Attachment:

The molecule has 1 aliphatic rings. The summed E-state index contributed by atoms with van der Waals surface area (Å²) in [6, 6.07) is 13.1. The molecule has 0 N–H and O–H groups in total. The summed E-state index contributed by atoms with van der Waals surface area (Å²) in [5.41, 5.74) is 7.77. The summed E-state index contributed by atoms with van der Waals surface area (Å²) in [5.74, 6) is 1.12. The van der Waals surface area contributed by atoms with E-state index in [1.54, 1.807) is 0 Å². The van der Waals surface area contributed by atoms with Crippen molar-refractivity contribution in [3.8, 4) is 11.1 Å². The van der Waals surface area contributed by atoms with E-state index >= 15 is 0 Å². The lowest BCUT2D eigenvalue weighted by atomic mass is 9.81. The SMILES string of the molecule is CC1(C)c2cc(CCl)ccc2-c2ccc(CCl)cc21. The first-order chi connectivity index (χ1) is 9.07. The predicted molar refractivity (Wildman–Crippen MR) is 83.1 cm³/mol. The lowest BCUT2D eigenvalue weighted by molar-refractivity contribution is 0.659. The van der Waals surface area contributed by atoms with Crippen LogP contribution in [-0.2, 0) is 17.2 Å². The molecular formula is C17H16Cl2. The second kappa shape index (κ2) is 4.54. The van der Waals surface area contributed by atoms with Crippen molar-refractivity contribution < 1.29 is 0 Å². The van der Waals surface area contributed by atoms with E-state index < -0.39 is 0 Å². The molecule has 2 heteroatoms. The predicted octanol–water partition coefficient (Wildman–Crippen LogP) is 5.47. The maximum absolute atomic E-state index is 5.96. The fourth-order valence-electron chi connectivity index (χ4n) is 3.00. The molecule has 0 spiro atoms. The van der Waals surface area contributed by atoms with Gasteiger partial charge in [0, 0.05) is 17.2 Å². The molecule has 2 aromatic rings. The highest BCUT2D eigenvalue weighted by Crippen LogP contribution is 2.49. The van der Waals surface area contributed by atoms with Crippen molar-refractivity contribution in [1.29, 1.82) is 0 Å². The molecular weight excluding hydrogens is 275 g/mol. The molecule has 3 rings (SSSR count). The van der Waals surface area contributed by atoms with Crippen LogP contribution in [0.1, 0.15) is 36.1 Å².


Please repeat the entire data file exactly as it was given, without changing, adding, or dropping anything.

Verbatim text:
The molecule has 1 aliphatic rings. The summed E-state index contributed by atoms with van der Waals surface area (Å²) in [6, 6.07) is 13.1. The molecule has 0 N–H and O–H groups in total. The summed E-state index contributed by atoms with van der Waals surface area (Å²) in [5.41, 5.74) is 7.77. The summed E-state index contributed by atoms with van der Waals surface area (Å²) in [5.74, 6) is 1.12. The van der Waals surface area contributed by atoms with E-state index in [1.54, 1.807) is 0 Å². The van der Waals surface area contributed by atoms with Crippen molar-refractivity contribution in [3.8, 4) is 11.1 Å². The van der Waals surface area contributed by atoms with E-state index >= 15 is 0 Å². The lowest BCUT2D eigenvalue weighted by atomic mass is 9.81. The SMILES string of the molecule is CC1(C)c2cc(CCl)ccc2-c2ccc(CCl)cc21. The first-order chi connectivity index (χ1) is 9.07. The predicted molar refractivity (Wildman–Crippen MR) is 83.1 cm³/mol. The lowest BCUT2D eigenvalue weighted by molar-refractivity contribution is 0.659. The van der Waals surface area contributed by atoms with Crippen LogP contribution in [-0.2, 0) is 17.2 Å². The molecular formula is C17H16Cl2. The second kappa shape index (κ2) is 4.54. The van der Waals surface area contributed by atoms with Crippen molar-refractivity contribution < 1.29 is 0 Å². The van der Waals surface area contributed by atoms with E-state index < -0.39 is 0 Å². The molecule has 2 heteroatoms. The predicted octanol–water partition coefficient (Wildman–Crippen LogP) is 5.47. The maximum absolute atomic E-state index is 5.96. The fourth-order valence-electron chi connectivity index (χ4n) is 3.00. The molecule has 0 spiro atoms. The van der Waals surface area contributed by atoms with Gasteiger partial charge in [0, 0.05) is 17.2 Å². The molecule has 2 aromatic rings. The highest BCUT2D eigenvalue weighted by Crippen LogP contribution is 2.49. The van der Waals surface area contributed by atoms with Crippen molar-refractivity contribution in [1.29, 1.82) is 0 Å². The molecular weight excluding hydrogens is 275 g/mol. The molecule has 3 rings (SSSR count). The van der Waals surface area contributed by atoms with Crippen LogP contribution in [0.1, 0.15) is 36.1 Å².